This article has been updated.
As part of a new HBO original series entitled Vinyl, Kentucky-born songwriter and insurgent country artist Sturgill Simpson was selected to provide the theme song and anchor the soundtrack scheduled to be released 2/12. As the name implies, the 10-part series includes a strong musical component, and a deal was struck between Vinyl producers (Martin Scorsese, Mick Jagger) and Sturgill Simpson’s label Atlantic Records to provide the music for the series. Set in New York City in the 1970’s, and following a struggling record executive named Richie Finestra (played by Bobby Cannavale), the music for the series needed to strike an authentic vibe to the time period selected. The first new song we’ve heard from Sturgill Simpson since the release of his breakout 2014 album Metamodern Sounds in Country Music most certainly accomplishes that stated goal for Vinyl, if nothing else.
Attentive fans of Sturgill had to know that new music would be headed in a different direction from what his first two records looked to accomplish, which was a revitalization of traditional country sounds in a more modern context. Talk of synthesizers and strong language about not wanting to be considered a country music savior meant we might be headed for a rebellion from Sturgill to break down misconceptions about who he is, and what he does. “Sugar Daddy” stretches the sonic landscape for Sturgill to explore, striking an immediate and effusive tie to the heyday of classic rock full of tape hiss, tone crunch, and heroin sweat. Yet it remains submerged in a throwback attitude that gives it a fairly intuitive transition from Sturgill’s previous body of work.
“Sugar Daddy” is directly tied to the era in popular music when American and British rock bands were heavily influenced by the sounds and authenticity of American blues. The term “sugar” referring to a woman’s love (or a woman’s other things), is and was a standard of blues nomenclature. Because of this, and even the styling and structure of “Sugar Daddy,” the song feels more interpretive than original. Though it’s more rock than traditional blues, you can definitely hear the bones of Led Zepplin III or Foghat in the song’s structure and attitude. But given the context that the song is being presented in, whether this was planned out when Sturgill was composing the song or it just happened to work that way, trying to strike a vibe instead of creating an original expression is certainly understandable, if not an essential element for the song for it to be effective for its intended purpose.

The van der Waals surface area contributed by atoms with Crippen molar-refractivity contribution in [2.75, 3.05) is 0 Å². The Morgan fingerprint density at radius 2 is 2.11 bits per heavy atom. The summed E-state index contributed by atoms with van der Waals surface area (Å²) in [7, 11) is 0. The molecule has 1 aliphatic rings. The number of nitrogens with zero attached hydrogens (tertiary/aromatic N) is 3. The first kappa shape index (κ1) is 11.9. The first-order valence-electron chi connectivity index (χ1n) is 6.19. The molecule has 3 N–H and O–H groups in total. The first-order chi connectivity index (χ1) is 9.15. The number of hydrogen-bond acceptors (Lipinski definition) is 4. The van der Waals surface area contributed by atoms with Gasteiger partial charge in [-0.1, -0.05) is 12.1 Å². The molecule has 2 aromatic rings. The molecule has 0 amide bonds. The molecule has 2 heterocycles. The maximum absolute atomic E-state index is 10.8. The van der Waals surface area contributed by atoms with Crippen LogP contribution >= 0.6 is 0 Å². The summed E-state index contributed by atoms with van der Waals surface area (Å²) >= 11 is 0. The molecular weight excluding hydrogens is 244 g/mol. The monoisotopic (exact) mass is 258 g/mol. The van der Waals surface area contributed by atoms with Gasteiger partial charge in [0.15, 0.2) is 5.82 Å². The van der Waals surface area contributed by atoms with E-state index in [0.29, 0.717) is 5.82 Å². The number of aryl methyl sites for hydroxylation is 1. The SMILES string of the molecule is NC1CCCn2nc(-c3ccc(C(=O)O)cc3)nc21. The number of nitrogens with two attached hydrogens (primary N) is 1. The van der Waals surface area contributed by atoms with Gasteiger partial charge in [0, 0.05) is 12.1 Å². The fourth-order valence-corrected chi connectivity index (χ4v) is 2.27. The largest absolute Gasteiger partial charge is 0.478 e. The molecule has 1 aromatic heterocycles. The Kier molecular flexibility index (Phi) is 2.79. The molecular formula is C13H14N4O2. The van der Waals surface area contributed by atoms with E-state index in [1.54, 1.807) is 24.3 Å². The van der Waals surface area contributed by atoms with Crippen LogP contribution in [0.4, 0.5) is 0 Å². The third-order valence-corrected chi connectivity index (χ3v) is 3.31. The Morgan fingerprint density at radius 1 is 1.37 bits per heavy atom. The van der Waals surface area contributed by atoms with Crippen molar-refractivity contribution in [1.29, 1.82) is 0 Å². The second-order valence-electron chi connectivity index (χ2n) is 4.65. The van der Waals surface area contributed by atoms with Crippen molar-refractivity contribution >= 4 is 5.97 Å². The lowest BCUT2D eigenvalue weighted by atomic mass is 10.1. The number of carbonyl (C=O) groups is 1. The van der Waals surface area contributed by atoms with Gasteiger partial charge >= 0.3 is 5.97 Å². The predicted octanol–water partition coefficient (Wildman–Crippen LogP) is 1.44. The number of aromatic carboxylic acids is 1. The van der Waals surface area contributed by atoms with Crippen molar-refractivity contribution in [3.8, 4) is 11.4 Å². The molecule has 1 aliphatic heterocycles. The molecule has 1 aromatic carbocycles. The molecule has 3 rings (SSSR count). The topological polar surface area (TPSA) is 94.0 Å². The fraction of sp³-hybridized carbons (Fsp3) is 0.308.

More so than most songs, it might be important to understand the context in which “Sugar Daddy” is being offered, or how it potentially may dovetail into a much more encompassing and cohesive album concept in the future, if “Sugar Daddy” even makes it onto Sturgill’s next album and is not just intended for the Vinyl soundtrack. Nonetheless, this continued adherence to the idea that music must sound fuzzy, distorted, and must be captured with antiquated technology to somehow be instilled with “soul” remains a troubling trend of the east Nashville sound. Simpson’s voice is too singular to be relying on shouting instead of singing, and Sturgill’s guitar playing (Laur Joamets apparently doesn’t play on the track) is too tasteful and respectful of melody to be leaning exclusively on tone and rhythm like this.
However, “Sugar Daddy” does what all great music does, which is awaken something in the listener. The structure of the song is smart, the transition is effective, a live feel is captured if one ever was, and the discordant ending punctuates the wild-assed, unhinged attitude that is so unfortunately lacking in the calculated and inhibited music of today.
This song is not fair to judge on its own, and needs the context of an album to fully digest. If it’s an album cut looking to cut loose at the right moment, and most certainly as the soundtrack to a 70’s based show, it is excellent. Naked and by itself, it’s cool, but nothing exceptional. So we’ll see where it lands and potentially tweak opinions accordingly in the future.
And no, there’s not a lot that’s “country” about it.
Two Guns Up (9/10) – As a theme song to a 70’s HBO series.
1 1/2 Guns Up (7/10) – As a naked song.